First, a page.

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Internet

Reporter gets on the case

After picking my target, I fired up the search engines. That pointed me to a bunch of other places to look: subscription-based information services, commercial research sites, even private investigators online. The results? Click here to find out.

I got the assignment. It was simple: Find her. Find her fast. And by the way, don't leave your desk.

My boss wanted me to demonstrate how much dirt I could find on somebody using the Net.

Her name? Let's just say she is someone who minds her own business. I chose her for a few reasons: She has an uncommon name, so that would give me a little advantage; she uses credit cards like the rest of us, so she's in the system; while logging on from time to time, she isn't much of a Netizen so her case presented something of a challenge. And, OK, the truth? She gave me permission. As long as I promised to protect her identity.

The boss told me I could spend a little money. We're not talking Franklins here. Just a few Andrew Jacksons. I had about two days, which in Net time sounded like a lot. At least, it did then.

I set off.

First, I slogged through some search engines just to say I did it. I knew I wouldn't find anything, and I was right. Then I rounded up the usual suspects--Web sites that let you look up listed phone numbers and email addresses. I checked out a bunch of places like Yahoo's people search and Switchboard. I searched on DejaNews, a searchable archive of bulletin boards.

Here's what I found: nada.

Then I checked InfoSpace. Bingo. The self-described "ultimate directory" lived up to its name, yielding a CompuServe address and city of residence: Oakland, California.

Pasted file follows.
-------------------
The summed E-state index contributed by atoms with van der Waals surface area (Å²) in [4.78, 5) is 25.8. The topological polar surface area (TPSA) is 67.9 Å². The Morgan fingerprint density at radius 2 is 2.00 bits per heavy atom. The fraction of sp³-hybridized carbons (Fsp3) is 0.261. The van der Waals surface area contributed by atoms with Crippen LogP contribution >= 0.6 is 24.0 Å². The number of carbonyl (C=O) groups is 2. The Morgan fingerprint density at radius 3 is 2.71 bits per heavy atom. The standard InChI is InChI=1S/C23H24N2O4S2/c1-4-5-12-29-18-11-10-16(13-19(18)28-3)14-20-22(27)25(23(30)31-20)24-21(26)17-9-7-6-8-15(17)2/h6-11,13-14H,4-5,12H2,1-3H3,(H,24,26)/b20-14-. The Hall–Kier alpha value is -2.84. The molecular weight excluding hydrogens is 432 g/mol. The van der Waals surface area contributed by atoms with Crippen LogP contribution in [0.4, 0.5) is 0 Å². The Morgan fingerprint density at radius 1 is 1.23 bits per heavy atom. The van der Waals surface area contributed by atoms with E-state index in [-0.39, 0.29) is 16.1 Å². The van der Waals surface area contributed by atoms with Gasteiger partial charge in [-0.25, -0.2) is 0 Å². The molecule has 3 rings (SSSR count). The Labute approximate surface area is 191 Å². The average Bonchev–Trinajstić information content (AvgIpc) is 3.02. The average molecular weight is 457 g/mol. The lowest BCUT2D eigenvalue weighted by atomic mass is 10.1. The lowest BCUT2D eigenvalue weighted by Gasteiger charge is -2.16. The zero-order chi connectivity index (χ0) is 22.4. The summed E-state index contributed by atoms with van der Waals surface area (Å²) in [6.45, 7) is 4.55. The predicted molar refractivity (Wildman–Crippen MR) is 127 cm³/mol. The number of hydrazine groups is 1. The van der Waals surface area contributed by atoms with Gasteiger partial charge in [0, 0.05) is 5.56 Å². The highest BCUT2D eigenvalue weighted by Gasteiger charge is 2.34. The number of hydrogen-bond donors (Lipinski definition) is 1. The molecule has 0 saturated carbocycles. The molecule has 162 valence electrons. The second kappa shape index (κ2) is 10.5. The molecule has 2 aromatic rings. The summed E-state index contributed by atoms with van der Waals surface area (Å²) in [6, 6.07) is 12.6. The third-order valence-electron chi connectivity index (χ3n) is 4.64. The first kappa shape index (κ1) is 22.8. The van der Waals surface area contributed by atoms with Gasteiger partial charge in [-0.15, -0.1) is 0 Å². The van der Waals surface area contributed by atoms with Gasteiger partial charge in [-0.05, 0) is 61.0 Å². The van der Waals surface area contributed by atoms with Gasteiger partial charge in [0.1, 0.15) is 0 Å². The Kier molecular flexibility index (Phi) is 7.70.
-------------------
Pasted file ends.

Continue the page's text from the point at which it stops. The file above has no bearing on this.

I have her now, I thought. I went back to DejaNews and typed in her CompuServe number, thinking it would turn up all her bulletin board postings. Then I did a big search on Oakland for public records online and looked in military and university directories. I even tried a Social Security index for the deceased.

I got zip. And it was getting late. I decided to cheat.

I picked up the phone and started dialing. Sure, I could have used email, but the phone was easier. Karen Coyle, a privacy expert with Computer Professionals for Social Responsibility, picked up on the first ring.

"Coyle?" I implored. "I need your help."

It wasn't the first time I came running to her, and she knew it wouldn't be the last. Coyle is more like a guardian of privacy, so she doesn't track people down. In fact, she worries about big corporations and people like me using the Net to gather and find personal information. But for the sake of this experiment, she was willing to help.

1.5M

Karen Coyle on the reality of the Information Age.

Coyle pointed me to a Yahoo's list of online investigators. I smacked myself for not having thought of it first. Now I was just a few links away from real information. Or so I thought.